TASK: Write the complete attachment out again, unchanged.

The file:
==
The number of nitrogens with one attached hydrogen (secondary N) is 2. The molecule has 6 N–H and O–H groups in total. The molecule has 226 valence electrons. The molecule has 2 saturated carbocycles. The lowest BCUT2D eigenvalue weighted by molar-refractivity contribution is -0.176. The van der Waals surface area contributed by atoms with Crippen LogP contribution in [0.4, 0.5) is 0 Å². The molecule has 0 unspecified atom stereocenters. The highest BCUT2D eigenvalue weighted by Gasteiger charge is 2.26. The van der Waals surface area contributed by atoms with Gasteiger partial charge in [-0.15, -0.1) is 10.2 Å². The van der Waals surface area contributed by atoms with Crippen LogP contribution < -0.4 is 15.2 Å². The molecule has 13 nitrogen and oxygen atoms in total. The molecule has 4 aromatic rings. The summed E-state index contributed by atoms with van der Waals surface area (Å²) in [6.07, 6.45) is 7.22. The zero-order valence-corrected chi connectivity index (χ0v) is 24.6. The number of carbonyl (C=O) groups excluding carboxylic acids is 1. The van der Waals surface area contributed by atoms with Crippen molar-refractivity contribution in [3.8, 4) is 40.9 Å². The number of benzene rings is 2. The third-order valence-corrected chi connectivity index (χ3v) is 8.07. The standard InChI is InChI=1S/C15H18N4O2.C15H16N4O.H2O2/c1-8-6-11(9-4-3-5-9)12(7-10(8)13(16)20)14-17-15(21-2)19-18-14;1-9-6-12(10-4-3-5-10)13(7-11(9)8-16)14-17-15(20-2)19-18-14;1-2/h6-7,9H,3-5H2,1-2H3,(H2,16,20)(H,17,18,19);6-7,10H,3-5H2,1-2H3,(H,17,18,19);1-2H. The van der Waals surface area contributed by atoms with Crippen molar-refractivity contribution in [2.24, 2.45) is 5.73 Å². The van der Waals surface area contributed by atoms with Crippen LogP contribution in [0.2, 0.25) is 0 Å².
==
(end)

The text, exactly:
The number of nitrogens with one attached hydrogen (secondary N) is 2. The molecule has 6 N–H and O–H groups in total. The molecule has 226 valence electrons. The molecule has 2 saturated carbocycles. The lowest BCUT2D eigenvalue weighted by molar-refractivity contribution is -0.176. The van der Waals surface area contributed by atoms with Crippen LogP contribution in [0.4, 0.5) is 0 Å². The molecule has 0 unspecified atom stereocenters. The highest BCUT2D eigenvalue weighted by Gasteiger charge is 2.26. The van der Waals surface area contributed by atoms with Gasteiger partial charge in [-0.15, -0.1) is 10.2 Å². The van der Waals surface area contributed by atoms with Crippen LogP contribution < -0.4 is 15.2 Å². The molecule has 13 nitrogen and oxygen atoms in total. The molecule has 4 aromatic rings. The summed E-state index contributed by atoms with van der Waals surface area (Å²) in [6.07, 6.45) is 7.22. The zero-order valence-corrected chi connectivity index (χ0v) is 24.6. The number of carbonyl (C=O) groups excluding carboxylic acids is 1. The van der Waals surface area contributed by atoms with Crippen molar-refractivity contribution in [3.8, 4) is 40.9 Å². The number of benzene rings is 2. The third-order valence-corrected chi connectivity index (χ3v) is 8.07. The standard InChI is InChI=1S/C15H18N4O2.C15H16N4O.H2O2/c1-8-6-11(9-4-3-5-9)12(7-10(8)13(16)20)14-17-15(21-2)19-18-14;1-9-6-12(10-4-3-5-10)13(7-11(9)8-16)14-17-15(20-2)19-18-14;1-2/h6-7,9H,3-5H2,1-2H3,(H2,16,20)(H,17,18,19);6-7,10H,3-5H2,1-2H3,(H,17,18,19);1-2H. The van der Waals surface area contributed by atoms with Crippen molar-refractivity contribution in [2.24, 2.45) is 5.73 Å². The van der Waals surface area contributed by atoms with Crippen LogP contribution in [0.2, 0.25) is 0 Å².